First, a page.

As I was getting ready to leave, a man approached me in his plaid shirt and overalls. He introduced himself as “Turtle,” said he is running for president, and in a southern drawl said he got 100 votes today just going to buy a pack of cigarettes. “Be sure to write me in, I’m on Facebook too,” he explained.  As I pulled away he proclaimed, “Vote for Turtle, the no nonsense candidate.” I love the people I meet on this ride.

We rode through a few tunnels cut into the mountainside, and as I came through the second tunnel I saw Dean, #13 pulled over to the side.  Support staff members Polly and Joe Sparrow were with him. I pulled over with my strobes on and found Joe squirting water on the severely overheated clutch on Dean’s bike. Dean was a little short of breath and said he planned to push the bike to the top of the summit. We were about one and one-half miles from the top. I gave him a can of oxygen and Joe stayed with him until he felt better. 

 People were excited as they hit the summit and most had already achieved this goal by the time I got to the top, since I was riding near the tail-end of the pack.  But it was fun to see the excitement on the faces of those few riders behind me as they conquered the beast. The next challenge, eight miles of seven percent downhill grade, with winding scenic overlooks.  This was yet another adrenaline rush as I watched the truck runaway ramps for anyone whose brakes failed and might be in the soft sand. Nope, all clear.  I stopped at a gas station and waited for Dean to catch up, and to be sure I was once again at the back of the pack.  Another 60 miles and we’ll be in Durango.

About 20 miles from Durango I saw a bike pulled over with a helmet and gloves on the seat.  The lights were still on and I looked around to see where the rider might be.  I didn’t see him anywhere. I saw a gas station a couple of blocks away and thought maybe he went there for gas but his gas can was still on the bike.  Just then I heard a man calling to me. “Are you looking for that man,” he asked.  He directed me to a nearby restaurant where I found #1, Hans Cortese.  He was pale and said he felt faint so he got off of the bike.  Someone took him to the restaurant. He kept saying, “Help me finish, I need to get back on the bike.”  I suggested he have some sugar and a little girl at the restaurant offered him her skittles.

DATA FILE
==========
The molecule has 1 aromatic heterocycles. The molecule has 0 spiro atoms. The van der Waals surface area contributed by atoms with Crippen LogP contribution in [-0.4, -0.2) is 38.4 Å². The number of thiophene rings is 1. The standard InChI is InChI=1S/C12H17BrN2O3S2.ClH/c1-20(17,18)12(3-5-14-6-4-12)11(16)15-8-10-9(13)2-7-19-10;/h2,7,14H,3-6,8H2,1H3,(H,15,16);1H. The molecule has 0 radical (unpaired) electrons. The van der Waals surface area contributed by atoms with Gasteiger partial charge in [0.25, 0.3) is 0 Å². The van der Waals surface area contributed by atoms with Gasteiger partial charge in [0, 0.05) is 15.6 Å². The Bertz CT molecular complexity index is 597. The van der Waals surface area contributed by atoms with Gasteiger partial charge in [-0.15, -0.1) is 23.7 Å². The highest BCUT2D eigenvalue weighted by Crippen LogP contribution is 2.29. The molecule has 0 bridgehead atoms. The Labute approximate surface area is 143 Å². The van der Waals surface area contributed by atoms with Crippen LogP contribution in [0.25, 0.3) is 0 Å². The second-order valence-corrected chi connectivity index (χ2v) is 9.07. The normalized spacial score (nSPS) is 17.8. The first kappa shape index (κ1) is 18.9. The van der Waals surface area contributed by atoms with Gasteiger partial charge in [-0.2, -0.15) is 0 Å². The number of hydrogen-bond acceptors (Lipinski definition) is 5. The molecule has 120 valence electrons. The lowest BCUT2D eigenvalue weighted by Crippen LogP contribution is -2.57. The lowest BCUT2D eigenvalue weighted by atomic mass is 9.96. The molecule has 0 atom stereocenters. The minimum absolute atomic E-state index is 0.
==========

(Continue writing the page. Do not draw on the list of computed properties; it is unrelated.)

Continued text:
Hans Coertse and his Good Samaritan

The Good Samaritan who had been helping him drove him back out to his bike. He said he was feeling better, got back on, went a few blocks and got back off and lay down next to the road. I told him I thought we should load his bike and get him to a hospital, but again, he disagreed. After 5 minutes I followed him in to the finish line. His family had just flown in from South Africa and was waiting there for him. While some riders took care of his bike, Hans and wife were driven to the hospital emergency room with me following on my bike. He was severely dehydrated. Hans gave me permission to share information about his condition and to encourage all of the riders to take time to drink water and take electrolytes.  He was kept overnight and I left the hospital, arriving back at the hotel after 9pm. Vern and Tanner saw me come in and ordered wonderful chef’s salad for me. I love this crew. Right now, they are my world. I wonder what tomorrow has in store?